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Worthless and Precious

Do nothing out of selfish ambition or vain conceit, but in humility consider others better than yourselves. ... Your attitude should be the same as that of Christ Jesus: Who...made himself nothing, taking the very nature of a servant, being made in human likeness. Philippians 2:3-7 NIV
Two days ago I wrote about finding my worth in being “the best” and have been giving a lot of thought to and prayer about that. This morning my study took me to the passage above. Unknowingly, I have been living much of my life out of selfish ambition. What else would you call not feeling worthy unless I’m the best? My ambition has been to feel worthy, acknowledged and valued—very selfish and self-focused.

Jesus, on the other hand, is eminently worthy of all praise and adoration and yet he gave up that right and emptied himself of all apparent worth to come and live among us. He did the very opposite of what I have been doing: I have been grasping for worthiness and he gave his up. It’s a sobering thought.

Father, in the security of knowing who he was and his value to all creation, Jesus had no need to prove himself of worth either to himself or to others. He simply lived his life confidently out of that knowledge and let people accept or reject him as they chose. Why can’t I do the same? Why do I have this strong compulsion to demonstrate my worth and value? Why do I seem unable to live in confidence that I have worth and value simply because you made me.

You knit me together in my mother’s womb. Even though my conception and birth were not wanted,
you wanted me. You created me and all your works of creation are wonderful. You saw my unformed body and took pleasure in my being. You planned who I would be and you formed and fashioned all my days—the days I enjoy and the ones I wish never existed. I am precious to you! You wrap your arms around me and you hold me. You whisper your love into my ear and promise to never let me go. It doesn’t matter if others value me because your thoughts about me matter more than the adulation of all I encounter. You are incredible, and I love you. So be it.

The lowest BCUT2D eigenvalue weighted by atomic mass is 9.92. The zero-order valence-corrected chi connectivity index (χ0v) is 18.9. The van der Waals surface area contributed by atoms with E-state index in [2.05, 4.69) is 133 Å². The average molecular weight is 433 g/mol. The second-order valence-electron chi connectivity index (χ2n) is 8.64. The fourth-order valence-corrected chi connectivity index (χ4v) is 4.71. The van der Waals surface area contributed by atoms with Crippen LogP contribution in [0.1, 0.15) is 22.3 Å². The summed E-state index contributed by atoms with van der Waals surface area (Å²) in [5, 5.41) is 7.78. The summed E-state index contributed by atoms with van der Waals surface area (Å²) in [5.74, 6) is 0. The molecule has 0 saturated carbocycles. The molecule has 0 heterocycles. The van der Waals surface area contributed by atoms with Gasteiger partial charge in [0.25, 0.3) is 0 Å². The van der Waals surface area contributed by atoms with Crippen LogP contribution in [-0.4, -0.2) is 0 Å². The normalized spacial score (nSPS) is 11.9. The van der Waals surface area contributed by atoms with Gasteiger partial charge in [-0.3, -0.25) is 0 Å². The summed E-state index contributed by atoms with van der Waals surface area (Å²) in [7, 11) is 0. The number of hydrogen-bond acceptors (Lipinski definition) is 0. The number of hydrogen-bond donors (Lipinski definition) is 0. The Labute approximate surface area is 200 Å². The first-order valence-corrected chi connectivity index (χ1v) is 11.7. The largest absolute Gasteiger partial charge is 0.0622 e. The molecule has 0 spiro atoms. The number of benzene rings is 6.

[My prayer borrows heavily from Psalm 139.]


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About the Author


I'm married (35 years in December 2008) with four grown sons. I love my city (Winnipeg) and my country (Canada) and promote them both to whoever will listen. God (through Jesus Christ) is the biggest part of my life. I am learning to let him take control of all areas--though I do better at this some times more than others.

I have written a book that's recently been published about part of my journey with God. In it I tell how God confronted me with the same-sex attraction issues I've struggled with all my adult life and how he led me through them to a deeper and more meaningful relationship with him. God is amazing—his forgiveness, his love, his movement in our lives when we allow him and so much more. I suspect God will never run out of things to teach me or ways to make me grow and that’s a good thing (though often very painful).

I suppose I can say that what gives me the greatest pleasure in life is telling others about…

Memories of Mikael Vincent Tien Doe Chan

Reviews of Searching for Love

If you have read the book, I would love to hear your thoughts on it. You may e-mail me at or post them in the comments section below.

A Real Testimony
I finished your book. A real testimony to what God does for us.
Leona March 3, 2009
I Had Tears Coming

I sat down to read it about a week later and ended up finishing it the same night. At first I admit I was a little bored and thought that the whole book was about a battle all in your mind, but as I continued reading this creeping thought came over me of a different...struggle in my own life, that I would never in my right mind have shared with anyone accept maybe God. I've mentioned your book to a few people because it stirs up age-old controversies that I have myself argued and wondered about, namely about whether or not homosexuality can be cured or just managed like alcoholism--you just have to stay away from temptation. I noticed at the end of your book that your struggle story …